Definition of 141 continuous

25 Random Essential Billiards Terms

Usually a one-piece cue freely available for use by patrons in bars and pool halls.
This is a shot where the cue ball follows directly behind the sunk object ball into the pocket right after it falls.
In the UK, one of the two pockets one either side of a pool, snooker or English billiards table halfway up the long rails.
A predetermined number of games, usually played for a specified sum of money. Contrast race (a predetermined number of wins). Informally, sets may refer to gambling more generally, as in "I've been playing sets all day", even when the format is actually races or single games.
Slang for the cue ball.
(Chiefly U.S.) Side spin (english) placed on a same side of the cue ball as the direction in which the object ball is being cut (left-hand english when cutting a ball to the left, and vice versa). In addition to affecting cue ball position, inside english can increase throw.
To disguise the level of one's ability to play in various ways such as using a lemonade stroke; intentionally missing shots; making an uneven game appear "close"; purposefully losing early, inconsequential games. Sandbagging is a form of hustling, and in handicapped leagues, considered a form of cheating. See also dump and on the lemonade.
Also split shot. In pool, a type of shot in which two object balls are initially contacted by the cue ball simultaneously or so close to simultaneously as for the difference to be indistinguishable to the eye. In most sets of rules it is a foul if the split is one in which one of the object balls is a (or the only) legal target (ball-on) and the other is not; however, such a split is commonly considered a legal shot in informal bar pool in many areas if it is called as a split and does appear to strike the balls simultaneously).
See two-shot carry.
A bye is a missing team or player on a league schedule or tournament bracket. In other words, a person or team does not have an opponent that date (schedule) or round (tournament bracket). If a team or player has a bye on a scheduled date, they will not be playing that day. If a team or player has a bye on a tournament bracket, they automaticly advance to the next round without having to play another team or person.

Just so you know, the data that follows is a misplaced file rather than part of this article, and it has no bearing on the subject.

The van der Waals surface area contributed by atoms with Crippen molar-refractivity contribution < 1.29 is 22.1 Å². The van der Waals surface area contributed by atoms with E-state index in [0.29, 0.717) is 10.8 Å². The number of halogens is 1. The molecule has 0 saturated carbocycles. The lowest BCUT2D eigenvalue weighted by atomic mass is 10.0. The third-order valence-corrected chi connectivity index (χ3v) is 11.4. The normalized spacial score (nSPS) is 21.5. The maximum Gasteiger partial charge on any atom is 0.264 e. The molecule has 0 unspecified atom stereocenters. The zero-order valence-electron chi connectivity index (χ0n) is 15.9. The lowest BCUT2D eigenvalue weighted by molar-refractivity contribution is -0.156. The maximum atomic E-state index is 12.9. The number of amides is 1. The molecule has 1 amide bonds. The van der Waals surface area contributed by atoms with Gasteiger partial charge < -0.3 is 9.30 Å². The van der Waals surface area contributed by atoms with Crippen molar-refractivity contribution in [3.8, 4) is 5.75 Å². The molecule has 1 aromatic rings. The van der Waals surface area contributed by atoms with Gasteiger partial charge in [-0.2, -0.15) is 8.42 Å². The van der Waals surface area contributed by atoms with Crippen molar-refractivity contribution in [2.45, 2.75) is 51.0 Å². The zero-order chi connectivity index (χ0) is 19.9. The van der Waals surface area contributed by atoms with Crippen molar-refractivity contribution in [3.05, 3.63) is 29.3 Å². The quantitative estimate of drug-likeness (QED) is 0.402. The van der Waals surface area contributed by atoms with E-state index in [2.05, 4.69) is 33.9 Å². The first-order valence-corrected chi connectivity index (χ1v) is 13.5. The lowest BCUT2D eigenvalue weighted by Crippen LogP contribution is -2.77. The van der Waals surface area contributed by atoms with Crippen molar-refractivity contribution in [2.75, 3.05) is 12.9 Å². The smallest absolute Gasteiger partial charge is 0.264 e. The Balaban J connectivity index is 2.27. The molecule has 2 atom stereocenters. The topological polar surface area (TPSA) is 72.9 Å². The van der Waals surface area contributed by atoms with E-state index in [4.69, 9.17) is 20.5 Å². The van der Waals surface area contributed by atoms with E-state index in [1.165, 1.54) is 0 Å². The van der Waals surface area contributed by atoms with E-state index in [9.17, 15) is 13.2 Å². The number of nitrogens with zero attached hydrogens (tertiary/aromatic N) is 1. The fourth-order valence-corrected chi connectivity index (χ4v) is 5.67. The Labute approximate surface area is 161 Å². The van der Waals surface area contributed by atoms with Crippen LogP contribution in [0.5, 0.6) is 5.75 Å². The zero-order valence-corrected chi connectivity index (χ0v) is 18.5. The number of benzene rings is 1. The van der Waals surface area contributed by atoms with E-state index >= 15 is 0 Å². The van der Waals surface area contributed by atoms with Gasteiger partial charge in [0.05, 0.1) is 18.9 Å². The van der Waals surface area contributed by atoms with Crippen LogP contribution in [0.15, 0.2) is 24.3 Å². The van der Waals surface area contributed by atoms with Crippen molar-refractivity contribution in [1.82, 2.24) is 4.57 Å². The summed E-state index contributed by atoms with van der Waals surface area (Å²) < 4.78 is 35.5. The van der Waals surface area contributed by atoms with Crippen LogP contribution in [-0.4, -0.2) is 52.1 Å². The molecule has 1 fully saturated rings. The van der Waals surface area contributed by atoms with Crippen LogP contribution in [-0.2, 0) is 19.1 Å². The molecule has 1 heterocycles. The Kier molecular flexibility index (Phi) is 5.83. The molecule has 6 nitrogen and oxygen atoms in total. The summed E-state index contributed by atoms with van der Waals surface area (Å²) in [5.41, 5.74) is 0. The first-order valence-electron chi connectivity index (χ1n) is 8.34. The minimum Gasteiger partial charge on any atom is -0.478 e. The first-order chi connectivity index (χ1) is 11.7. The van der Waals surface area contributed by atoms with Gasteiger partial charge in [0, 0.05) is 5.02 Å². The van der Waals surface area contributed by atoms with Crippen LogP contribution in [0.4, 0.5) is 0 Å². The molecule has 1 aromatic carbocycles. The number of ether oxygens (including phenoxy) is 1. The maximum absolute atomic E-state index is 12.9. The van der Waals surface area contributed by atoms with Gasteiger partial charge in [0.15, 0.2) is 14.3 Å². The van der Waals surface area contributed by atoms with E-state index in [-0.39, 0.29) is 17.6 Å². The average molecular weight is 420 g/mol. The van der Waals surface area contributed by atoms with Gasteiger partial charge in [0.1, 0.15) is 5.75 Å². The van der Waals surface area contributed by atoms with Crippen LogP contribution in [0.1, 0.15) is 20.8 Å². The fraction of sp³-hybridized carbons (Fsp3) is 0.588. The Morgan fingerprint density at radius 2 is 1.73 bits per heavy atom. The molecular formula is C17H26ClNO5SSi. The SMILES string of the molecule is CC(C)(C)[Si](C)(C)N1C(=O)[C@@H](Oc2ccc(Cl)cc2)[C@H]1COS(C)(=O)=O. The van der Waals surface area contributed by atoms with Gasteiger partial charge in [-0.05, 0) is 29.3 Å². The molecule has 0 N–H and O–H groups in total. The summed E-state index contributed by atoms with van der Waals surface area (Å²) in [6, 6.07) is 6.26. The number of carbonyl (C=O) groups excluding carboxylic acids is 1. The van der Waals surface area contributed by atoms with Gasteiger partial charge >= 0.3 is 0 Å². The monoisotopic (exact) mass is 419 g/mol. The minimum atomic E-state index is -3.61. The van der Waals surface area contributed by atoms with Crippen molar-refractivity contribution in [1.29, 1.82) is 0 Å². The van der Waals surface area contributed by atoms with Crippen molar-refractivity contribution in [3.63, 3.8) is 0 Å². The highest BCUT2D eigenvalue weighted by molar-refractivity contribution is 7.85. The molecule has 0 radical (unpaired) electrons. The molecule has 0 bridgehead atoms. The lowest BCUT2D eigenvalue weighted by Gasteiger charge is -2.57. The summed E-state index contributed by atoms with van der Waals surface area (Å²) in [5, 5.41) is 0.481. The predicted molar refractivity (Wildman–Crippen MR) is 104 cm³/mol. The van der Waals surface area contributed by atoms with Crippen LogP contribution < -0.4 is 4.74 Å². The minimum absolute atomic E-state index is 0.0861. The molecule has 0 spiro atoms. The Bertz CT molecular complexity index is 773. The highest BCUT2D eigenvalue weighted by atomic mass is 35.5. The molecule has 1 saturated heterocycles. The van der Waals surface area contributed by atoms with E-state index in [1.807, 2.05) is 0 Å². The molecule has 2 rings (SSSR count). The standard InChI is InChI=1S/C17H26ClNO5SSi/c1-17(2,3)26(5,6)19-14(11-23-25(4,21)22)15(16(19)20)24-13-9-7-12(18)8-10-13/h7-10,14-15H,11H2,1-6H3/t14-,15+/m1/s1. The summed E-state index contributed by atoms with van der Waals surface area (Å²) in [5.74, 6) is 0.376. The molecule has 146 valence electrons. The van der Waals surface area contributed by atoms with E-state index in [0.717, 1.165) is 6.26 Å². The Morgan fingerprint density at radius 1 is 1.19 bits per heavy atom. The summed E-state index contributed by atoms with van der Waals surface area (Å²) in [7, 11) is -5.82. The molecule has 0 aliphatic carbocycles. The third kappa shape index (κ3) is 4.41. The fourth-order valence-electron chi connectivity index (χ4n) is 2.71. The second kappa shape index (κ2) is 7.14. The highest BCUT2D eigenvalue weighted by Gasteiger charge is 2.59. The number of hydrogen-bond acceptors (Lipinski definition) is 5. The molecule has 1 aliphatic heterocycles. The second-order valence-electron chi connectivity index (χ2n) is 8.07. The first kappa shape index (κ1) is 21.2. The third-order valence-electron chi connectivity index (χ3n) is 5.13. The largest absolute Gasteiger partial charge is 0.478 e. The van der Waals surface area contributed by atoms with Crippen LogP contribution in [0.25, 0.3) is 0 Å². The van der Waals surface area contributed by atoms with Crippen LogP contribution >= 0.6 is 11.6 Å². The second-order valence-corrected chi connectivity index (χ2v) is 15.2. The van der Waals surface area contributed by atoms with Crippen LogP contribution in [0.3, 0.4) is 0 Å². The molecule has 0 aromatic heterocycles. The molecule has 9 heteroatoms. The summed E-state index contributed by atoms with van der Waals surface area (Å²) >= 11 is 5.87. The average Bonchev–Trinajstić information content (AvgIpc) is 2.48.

A cross-corner bank shot from one end of the table to the other (i.e. across the center string). Long banks are considerably more difficult, because of the smaller margin for error due to distance and angle widening, than cross-side banks and short cross-corner banks from the same end of the table.
This is a type of shot where the cue ball goes off the rail before it heads to contact the object ball, thus giving the cue better position in some shots.
Same as visit.
Shooting at an object ball that is already in motion at the moment of shooting and cue ball impact; illegal in most games and usually only seen in exhibition/trick shots.
When you hit the object ball you are aiming for (or the manditory next ball) without the cue ball hitting other object balls first.
To give a handicap to an opponent where they have to win a specified number less games than the other player in order to triumph in the match. The name refers to posting games on the scorekeeping mechanism known as a wire, though it is employed when no actual use of the particular device is available or intended.
Also lady's aid or girly stick. A denigrating term for the mechanical bridge.
A low hit on the cue ball (but not as low as normal draw), often used to change the cue ball's angle of deflection off the object ball.
Also piquet. Either a massé shot with no english, or a shot in which the cue stick is steeply angled, but not held quite as vertical as it is in full massé.
The number of balls pocketed in an inning in pool (e.g., a run of five balls), or points scored in a row in carom billiards (e.g., a run of five points). Compare British break (sense 2), which is applied to pool as well as snooker in British English.
Describes a cue ball sliding on the cloth without any top spin or back spin on it.

1- Pocketing of the cue ball in pocket billiards. In most games, a scratch is a type of foul. "Scratch" is sometimes used to refer to all types of fouls.

2- British term/slang for Draw

In APA, once a player has received at least 10 scores in a format, they will have established their skill level. Their established skill level can go up or down depending on their perdformance and is clculated by the APA's Equalizer Handicap System.
Any game which uses a rack composed of less than 15 balls.
National Amateur Pool League.